The three faculty members killed were Cynthia Peak and Mike Hill, both 61, and school head Katherine Koonce, 60.

At his only scheduled public event at the White House, President Joe Biden called the shooting “sick” and renewed his call for Congress to ban assault weapons.

Chief Drake noted that the shooter was killed on the school’s second floor by his officers acknowledging that the victims were students and staff members of the school.

The school has students from preschool through sixth grade and on a normal day has about 200 students and 40 staff members on campus.

In a statement, Tennessee Gov. Bill Lee tweeted: “I am closely monitoring the tragic situation at Covenant. As we continue to respond, please join us in praying for the school, congregation & Nashville community.”

NBC News reported that just days ago, a 17-year-old suspect wounded two administrators at a Denver high school before he was found dead.

In February, three students were gunned down at Michigan State University. And in January, two students were fatally shot at a charter school in Des Moines, Iowa.

The Washington Post and other media outlets reporting that Rep. Andrew Ogles (R-Tenn.), who represents the Nashville district where the Covenant School is located, said Monday in a statement that he was “utterly heartbroken” by the mass shooting.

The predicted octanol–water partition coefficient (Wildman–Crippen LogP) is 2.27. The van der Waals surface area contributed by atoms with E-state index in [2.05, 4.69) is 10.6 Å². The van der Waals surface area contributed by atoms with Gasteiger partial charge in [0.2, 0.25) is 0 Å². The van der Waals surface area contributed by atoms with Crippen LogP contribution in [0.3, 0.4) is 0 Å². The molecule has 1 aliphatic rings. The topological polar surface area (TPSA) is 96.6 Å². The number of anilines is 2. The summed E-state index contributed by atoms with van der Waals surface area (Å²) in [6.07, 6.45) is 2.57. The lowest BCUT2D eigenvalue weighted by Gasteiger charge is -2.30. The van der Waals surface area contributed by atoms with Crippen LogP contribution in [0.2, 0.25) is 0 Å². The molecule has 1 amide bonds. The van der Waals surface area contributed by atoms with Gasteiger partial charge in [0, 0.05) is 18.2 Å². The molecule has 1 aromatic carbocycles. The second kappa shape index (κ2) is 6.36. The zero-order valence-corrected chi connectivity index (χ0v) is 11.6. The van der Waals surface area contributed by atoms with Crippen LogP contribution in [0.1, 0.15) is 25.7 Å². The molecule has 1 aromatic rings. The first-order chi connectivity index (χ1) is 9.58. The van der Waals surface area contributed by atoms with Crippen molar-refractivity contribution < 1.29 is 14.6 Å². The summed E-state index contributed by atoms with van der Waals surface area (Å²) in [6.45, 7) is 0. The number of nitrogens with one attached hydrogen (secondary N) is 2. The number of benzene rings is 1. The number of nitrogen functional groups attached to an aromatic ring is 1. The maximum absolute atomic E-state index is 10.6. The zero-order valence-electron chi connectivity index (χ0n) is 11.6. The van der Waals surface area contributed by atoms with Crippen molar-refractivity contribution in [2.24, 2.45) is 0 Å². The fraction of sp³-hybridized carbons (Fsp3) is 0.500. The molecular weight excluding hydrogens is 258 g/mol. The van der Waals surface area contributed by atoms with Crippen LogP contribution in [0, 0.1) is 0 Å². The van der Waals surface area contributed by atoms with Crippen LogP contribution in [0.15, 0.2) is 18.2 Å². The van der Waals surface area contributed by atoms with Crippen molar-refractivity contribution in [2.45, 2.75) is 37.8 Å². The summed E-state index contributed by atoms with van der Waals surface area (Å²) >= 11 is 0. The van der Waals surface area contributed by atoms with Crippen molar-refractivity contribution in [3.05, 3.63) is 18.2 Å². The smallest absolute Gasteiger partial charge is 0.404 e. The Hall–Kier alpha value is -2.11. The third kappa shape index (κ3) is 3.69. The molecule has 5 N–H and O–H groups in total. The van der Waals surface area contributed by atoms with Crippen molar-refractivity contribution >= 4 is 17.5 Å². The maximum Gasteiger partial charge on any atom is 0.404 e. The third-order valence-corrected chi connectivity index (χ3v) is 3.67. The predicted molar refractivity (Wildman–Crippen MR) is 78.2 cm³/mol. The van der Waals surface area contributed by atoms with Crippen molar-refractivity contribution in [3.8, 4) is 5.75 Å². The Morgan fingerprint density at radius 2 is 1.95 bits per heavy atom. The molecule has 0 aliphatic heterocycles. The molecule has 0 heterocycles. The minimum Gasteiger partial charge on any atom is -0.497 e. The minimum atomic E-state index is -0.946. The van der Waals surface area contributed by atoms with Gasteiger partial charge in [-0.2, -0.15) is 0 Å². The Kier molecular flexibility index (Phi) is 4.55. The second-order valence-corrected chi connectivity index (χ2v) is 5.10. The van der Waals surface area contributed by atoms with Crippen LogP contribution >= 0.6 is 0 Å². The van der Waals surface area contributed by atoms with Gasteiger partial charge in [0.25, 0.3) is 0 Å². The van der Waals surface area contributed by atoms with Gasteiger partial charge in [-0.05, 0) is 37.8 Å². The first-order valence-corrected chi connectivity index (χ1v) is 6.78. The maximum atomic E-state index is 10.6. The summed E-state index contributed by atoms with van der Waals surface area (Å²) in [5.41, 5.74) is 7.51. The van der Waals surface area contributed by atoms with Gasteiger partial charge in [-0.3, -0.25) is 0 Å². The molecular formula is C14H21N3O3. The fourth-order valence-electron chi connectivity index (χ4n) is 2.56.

Gun reform activists including Fred Guttenberg, whose daughter Jamie was killed in the mass shooting at Marjory Stoneman Douglas High School in Parkland, Florida, on February 14, 2018, have called out Ogles for his hypocrisy posting tweets of Ogles posing with his children all carrying assault rifles in a 2021 family Christmas card photo:

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The White House

Vice president to visit three African countries that criminalize homosexuality

Ugandan lawmakers passed anti-homosexuality bill last week

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Vice President Kamala Harris arrives in Accra, Ghana, on March 26, 2023. (Photo courtesy of Harris' Twitter page)

Vice President Kamala Harris this week will visit three countries in Africa that criminalize consensual same-sex sexual relations.